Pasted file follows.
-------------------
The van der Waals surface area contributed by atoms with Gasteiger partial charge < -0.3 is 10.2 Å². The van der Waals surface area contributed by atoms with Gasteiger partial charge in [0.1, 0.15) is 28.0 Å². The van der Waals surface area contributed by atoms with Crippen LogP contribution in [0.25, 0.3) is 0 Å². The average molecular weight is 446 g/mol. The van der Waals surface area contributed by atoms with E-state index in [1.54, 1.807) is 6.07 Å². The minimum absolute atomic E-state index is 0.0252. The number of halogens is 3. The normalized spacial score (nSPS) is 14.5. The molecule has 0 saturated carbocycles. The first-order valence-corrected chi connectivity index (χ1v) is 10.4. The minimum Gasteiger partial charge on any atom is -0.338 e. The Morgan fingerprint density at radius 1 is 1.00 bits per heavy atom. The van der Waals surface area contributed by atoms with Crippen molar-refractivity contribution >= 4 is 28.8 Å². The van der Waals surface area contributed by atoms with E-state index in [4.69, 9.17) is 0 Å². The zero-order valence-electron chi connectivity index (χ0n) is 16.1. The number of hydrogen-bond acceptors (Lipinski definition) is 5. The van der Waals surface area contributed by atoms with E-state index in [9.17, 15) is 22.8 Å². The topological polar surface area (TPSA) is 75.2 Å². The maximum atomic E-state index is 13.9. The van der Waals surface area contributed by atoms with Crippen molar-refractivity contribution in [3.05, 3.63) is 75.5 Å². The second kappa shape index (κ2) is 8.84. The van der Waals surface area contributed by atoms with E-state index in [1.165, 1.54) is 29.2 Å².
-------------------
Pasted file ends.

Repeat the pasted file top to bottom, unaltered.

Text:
The van der Waals surface area contributed by atoms with Gasteiger partial charge < -0.3 is 10.2 Å². The van der Waals surface area contributed by atoms with Gasteiger partial charge in [0.1, 0.15) is 28.0 Å². The van der Waals surface area contributed by atoms with Crippen LogP contribution in [0.25, 0.3) is 0 Å². The average molecular weight is 446 g/mol. The van der Waals surface area contributed by atoms with E-state index in [1.54, 1.807) is 6.07 Å². The minimum absolute atomic E-state index is 0.0252. The number of halogens is 3. The normalized spacial score (nSPS) is 14.5. The molecule has 0 saturated carbocycles. The first-order valence-corrected chi connectivity index (χ1v) is 10.4. The minimum Gasteiger partial charge on any atom is -0.338 e. The Morgan fingerprint density at radius 1 is 1.00 bits per heavy atom. The van der Waals surface area contributed by atoms with Crippen molar-refractivity contribution >= 4 is 28.8 Å². The van der Waals surface area contributed by atoms with E-state index in [4.69, 9.17) is 0 Å². The zero-order valence-electron chi connectivity index (χ0n) is 16.1. The number of hydrogen-bond acceptors (Lipinski definition) is 5. The van der Waals surface area contributed by atoms with E-state index in [9.17, 15) is 22.8 Å². The topological polar surface area (TPSA) is 75.2 Å². The maximum atomic E-state index is 13.9. The van der Waals surface area contributed by atoms with Crippen molar-refractivity contribution in [3.05, 3.63) is 75.5 Å². The second kappa shape index (κ2) is 8.84. The van der Waals surface area contributed by atoms with E-state index in [1.165, 1.54) is 29.2 Å².